Sushi at Lollapalooza? 15 Things Vendors and Caterers Should Keep in Mind for Festival Season

Music festival season is fast approaching. Concertgoers the world over will pack up, bring their sunblock, and arrive en masse to see their favorite bands and up-and-coming acts. These music lovers need fuel, and while once upon a time festival menus included little more than cheeseburgers, hot dogs and beer, the food landscape at festivals is changing.

Food trucks are parked front and center on the festival grounds, and caterers are offering sophisticated selections such as wine at Outside Lands, empanadas at Austin City Limits, alligator nuggets at Bonnaroo, sushi at Coachella and more.

If your company is working at a festival this spring and summer, providing catering equipment or food and drink, here are 15 considerations to keep in mind.


A Festival Is a Big Opportunity for Growth and Exposure

Emma Featherstone at the Guardian states that last summer, UK festival Glastonbury attracted 200,000 people. Other festivals around the world pull such big numbers if not bigger. Caterers and vendors working at companies big and small can not only potentially make a lot of money at these festivals, but they can also attract new customers. If concertgoers love the food, they may seek out ways to eat it again once the festival is over.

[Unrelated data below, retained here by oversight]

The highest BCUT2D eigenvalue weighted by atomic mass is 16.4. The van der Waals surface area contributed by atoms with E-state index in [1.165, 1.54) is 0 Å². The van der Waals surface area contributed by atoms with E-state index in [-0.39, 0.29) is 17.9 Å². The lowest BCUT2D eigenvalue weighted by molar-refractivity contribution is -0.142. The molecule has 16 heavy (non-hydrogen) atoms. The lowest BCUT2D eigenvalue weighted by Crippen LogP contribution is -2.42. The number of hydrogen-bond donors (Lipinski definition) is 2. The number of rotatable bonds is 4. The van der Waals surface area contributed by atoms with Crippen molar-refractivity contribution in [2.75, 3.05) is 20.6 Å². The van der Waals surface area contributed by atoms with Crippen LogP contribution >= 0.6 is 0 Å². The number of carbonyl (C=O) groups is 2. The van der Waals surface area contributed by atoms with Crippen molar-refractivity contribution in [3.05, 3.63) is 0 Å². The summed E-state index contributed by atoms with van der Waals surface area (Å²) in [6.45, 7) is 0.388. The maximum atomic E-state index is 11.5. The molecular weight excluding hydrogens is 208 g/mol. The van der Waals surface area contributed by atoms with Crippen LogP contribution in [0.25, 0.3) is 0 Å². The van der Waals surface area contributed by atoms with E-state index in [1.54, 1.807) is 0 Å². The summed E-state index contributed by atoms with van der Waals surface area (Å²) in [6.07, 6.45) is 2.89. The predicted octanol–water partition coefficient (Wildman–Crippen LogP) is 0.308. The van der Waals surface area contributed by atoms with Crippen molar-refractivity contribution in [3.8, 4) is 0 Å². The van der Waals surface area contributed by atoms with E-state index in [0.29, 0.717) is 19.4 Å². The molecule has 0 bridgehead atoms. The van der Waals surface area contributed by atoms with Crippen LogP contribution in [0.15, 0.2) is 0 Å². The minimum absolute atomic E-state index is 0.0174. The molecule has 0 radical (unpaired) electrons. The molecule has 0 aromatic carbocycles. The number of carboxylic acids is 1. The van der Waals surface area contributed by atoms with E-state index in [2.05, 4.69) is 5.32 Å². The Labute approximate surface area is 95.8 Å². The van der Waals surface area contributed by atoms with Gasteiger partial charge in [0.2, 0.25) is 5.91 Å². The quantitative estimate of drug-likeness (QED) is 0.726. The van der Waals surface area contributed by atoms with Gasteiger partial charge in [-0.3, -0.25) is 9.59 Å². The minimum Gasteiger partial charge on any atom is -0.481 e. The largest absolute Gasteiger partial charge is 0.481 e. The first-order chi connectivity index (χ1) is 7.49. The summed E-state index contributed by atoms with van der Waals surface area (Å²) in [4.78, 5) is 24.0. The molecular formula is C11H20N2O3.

But You Have to Properly Market Yourself

Vendors, make sure people remember you for more than just the food. Richard Myrick at Mobile Cuisine suggests several memorable tactics. You can contact local media like radio stations and newspapers to get free press, post about your involvement with the festival on social media, and hang posters and fliers around town.


Make Sure to Appeal to Multiple Demographics

Nationwide Caterers Association (NCASS) director Mark Laurie spoke to Festival Insights, and one useful point he mentioned is the importance of appealing to multiple demographics. “5,000 18-year-old pie-eyed ravers might prefer something cheap to fill them up quickly…whereas 5,000 middle-aged literary festivalgoers might prefer to see trucks specializing in seafood paella or something similar,” he says. Create a diverse menu to appeal to everyone.


It Can Be Expensive to Set up Shop

Andrew Jennings at Hospitality Ireland spoke with Event Food’s Steve Corbet, who mentioned the skyrocketing prices of pitching to get a spot on festival grounds. Whether in Ireland or the United States, the logic is the same: huge festivals are going to attract massive amounts of people, including vendors who want exposure at such a big event. To ensure you can get in, it’s best to budget ahead of time.